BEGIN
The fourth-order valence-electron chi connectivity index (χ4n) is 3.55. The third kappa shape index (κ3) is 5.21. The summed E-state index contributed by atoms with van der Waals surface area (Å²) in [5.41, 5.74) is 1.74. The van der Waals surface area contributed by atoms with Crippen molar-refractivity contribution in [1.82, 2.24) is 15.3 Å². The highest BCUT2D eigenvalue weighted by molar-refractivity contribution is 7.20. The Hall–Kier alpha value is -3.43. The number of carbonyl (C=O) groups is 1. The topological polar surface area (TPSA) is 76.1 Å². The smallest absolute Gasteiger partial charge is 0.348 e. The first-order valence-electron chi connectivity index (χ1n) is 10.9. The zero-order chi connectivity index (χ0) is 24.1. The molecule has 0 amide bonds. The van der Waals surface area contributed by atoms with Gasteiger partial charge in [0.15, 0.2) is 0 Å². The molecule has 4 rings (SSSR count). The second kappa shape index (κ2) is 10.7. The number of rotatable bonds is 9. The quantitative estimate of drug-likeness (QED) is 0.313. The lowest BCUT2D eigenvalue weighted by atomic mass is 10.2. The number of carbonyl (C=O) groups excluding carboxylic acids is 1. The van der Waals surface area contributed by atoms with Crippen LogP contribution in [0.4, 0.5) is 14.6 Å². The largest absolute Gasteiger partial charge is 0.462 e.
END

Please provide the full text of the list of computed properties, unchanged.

The fourth-order valence-electron chi connectivity index (χ4n) is 3.55. The third kappa shape index (κ3) is 5.21. The summed E-state index contributed by atoms with van der Waals surface area (Å²) in [5.41, 5.74) is 1.74. The van der Waals surface area contributed by atoms with Crippen molar-refractivity contribution in [1.82, 2.24) is 15.3 Å². The highest BCUT2D eigenvalue weighted by molar-refractivity contribution is 7.20. The Hall–Kier alpha value is -3.43. The number of carbonyl (C=O) groups is 1. The topological polar surface area (TPSA) is 76.1 Å². The smallest absolute Gasteiger partial charge is 0.348 e. The first-order valence-electron chi connectivity index (χ1n) is 10.9. The zero-order chi connectivity index (χ0) is 24.1. The molecule has 0 amide bonds. The van der Waals surface area contributed by atoms with Gasteiger partial charge in [0.15, 0.2) is 0 Å². The molecule has 4 rings (SSSR count). The second kappa shape index (κ2) is 10.7. The number of rotatable bonds is 9. The quantitative estimate of drug-likeness (QED) is 0.313. The lowest BCUT2D eigenvalue weighted by atomic mass is 10.2. The number of carbonyl (C=O) groups excluding carboxylic acids is 1. The van der Waals surface area contributed by atoms with Crippen LogP contribution in [0.4, 0.5) is 14.6 Å². The largest absolute Gasteiger partial charge is 0.462 e.